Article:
NewImageJohn Browett, Apple's retail vice president, has received the first vestment from his signing bonus of 100,000 restricted stock units (RSUs) according to a filing with the SEC. He was granted the first batch of 5,000 shares today with 2,159 shares being sold for tax withholding purposes.

Unlike options, restricted stock units do not require the recipient to purchase stock at an exercise price in order to receive the shares. The RSUs simply convert to actual shares on the vesting dates, although there are tax implications to the conversion that generally result in recipients immediately selling off at least some portion of their grants as they vest.

After withholding, Browett owns 2,841 shares of AAPL stock worth $1.74 million at current prices. He is due 95,000 more shares of stock worth some $58 million over the next 5 years, assuming continued employment.

The stock grants are bound to be controversial given the perceived missteps that Browett has made with Apple retail recently, with rumors of hour cutbacks and layoffs as well as an ongoing shift in Apple's retail store strategy to focus on profits rather than customer service.

Top Rated Comments

Schtumple Avatar
115 months ago
I cannot express how much I hate that this guy still has a job at Apple. Or any job for that matter, his overly simplistic business ideas are the epitome of upper management who have no idea how retail actually works.
Score: 29 Votes (Like | Disagree)
HiRez Avatar
115 months ago
Sorry, but the guy even looks like a douchebag. And from a business perspective, he seems like the most un-Apple-like guy they could have hired. As a shareholder, I'm not happy about it.
Score: 21 Votes (Like | Disagree)
TMar Avatar
115 months ago
The really sad part is Apple believes any of these guys to be worth that kind of money.
Score: 13 Votes (Like | Disagree)
Quu Avatar
115 months ago
I too am not happy with this guys profit centric approach to retail. Apple already makes more money per square foot of their retail stores than any other in the world, there should be little for him to do but sit back and think of new ways their stores can provide more services (in the same vain of the genius bars).

I hate this guy.
Score: 13 Votes (Like | Disagree)
Schtumple Avatar
115 months ago
I just can't help but think that all this fear-mongering bullcrap going around about this guy is simply the typical fear-mongering bullcrap that runs deep within Apple subjects from "fanboys" and vitriolic haters alike.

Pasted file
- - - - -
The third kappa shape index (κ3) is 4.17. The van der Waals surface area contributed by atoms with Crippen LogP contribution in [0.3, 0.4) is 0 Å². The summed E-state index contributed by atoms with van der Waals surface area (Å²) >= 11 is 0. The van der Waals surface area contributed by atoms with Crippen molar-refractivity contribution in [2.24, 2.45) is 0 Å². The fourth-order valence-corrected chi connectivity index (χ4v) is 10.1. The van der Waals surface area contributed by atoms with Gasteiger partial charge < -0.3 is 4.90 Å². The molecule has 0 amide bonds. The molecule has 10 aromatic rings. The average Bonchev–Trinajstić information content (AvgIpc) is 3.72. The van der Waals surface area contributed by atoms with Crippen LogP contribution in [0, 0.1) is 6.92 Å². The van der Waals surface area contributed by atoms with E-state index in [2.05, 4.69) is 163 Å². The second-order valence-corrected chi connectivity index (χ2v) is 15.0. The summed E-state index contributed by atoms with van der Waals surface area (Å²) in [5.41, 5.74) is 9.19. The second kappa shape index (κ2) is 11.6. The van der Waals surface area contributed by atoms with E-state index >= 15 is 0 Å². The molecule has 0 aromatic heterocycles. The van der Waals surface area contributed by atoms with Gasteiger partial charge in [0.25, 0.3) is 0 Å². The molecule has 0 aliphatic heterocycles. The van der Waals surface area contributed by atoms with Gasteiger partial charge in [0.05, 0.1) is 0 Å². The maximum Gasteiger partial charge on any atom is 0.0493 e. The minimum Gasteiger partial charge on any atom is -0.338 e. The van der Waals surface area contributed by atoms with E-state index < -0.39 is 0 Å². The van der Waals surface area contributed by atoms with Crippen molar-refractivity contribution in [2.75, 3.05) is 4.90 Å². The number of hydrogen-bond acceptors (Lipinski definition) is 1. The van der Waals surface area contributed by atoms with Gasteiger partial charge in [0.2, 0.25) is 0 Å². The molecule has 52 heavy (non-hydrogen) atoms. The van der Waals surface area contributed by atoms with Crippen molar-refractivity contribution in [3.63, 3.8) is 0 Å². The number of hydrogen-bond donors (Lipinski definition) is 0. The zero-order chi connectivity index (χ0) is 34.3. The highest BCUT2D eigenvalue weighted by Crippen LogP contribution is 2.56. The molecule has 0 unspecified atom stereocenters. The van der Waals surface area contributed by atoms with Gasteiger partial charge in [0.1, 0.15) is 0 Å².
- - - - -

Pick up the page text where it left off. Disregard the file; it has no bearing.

WHAT could he have POSSIBLY done in such a short time that deserves any criticism or praise for that matter? All the stuff that people say that "sucks" about him are the same things they said before he even took the spot! Let him prove himself to be good or crap before running around with hypotheticals and trying to pass them off as facts!

What FACTS, backed by PROOF do any of you have that he's changed Apple's retail strategy at all? And please don't quote rumors. Things that have ACTUALLY BEEN IMPLEMENTED? And please don't point to "This one time at an Apple Store I had worse customer service than the time before it" or anything non sequitur like that. I'm genuinely curious myself.
He destroyed PC World, Dixons and Curries customer service in the UK. Destroyed. They went from being companies that had acceptable support to just downright awful over a very short period of time. I've seen his changes happen over time, it killed the companies retail presence, in a time when online is consistently winning price, people expect that by going to a store, what they're paying for is the customer support in store, if you remove that, you might as well go online. That is why his plans are flawed.


You mean you don't want to make a profit in retail? Must have missed that lecture in school.
See the above. Obsessing over profits isn't a good thing, you need a balance.
Score: 8 Votes (Like | Disagree)
Macist Avatar
115 months ago


Yet for years high salaries were to be admired and aimed for. We all wanted to be that good.
For years average salary to CEO salary ratios were nowhere near as extreme as they are today. In mid-60s America, CEO salaries were a hefty 18 times higher than the average. Now they are 237 times higher and at some of the biggest companies far higher than this.

Of course, in the 1960s there were huge problems as CEOs had to be dragged from bed each morning kicking and screaming, forced to work for such meagre gruel like a slave.

'How can I work for the pay of a mere 18 average men?' they would say.
Score: 7 Votes (Like | Disagree)

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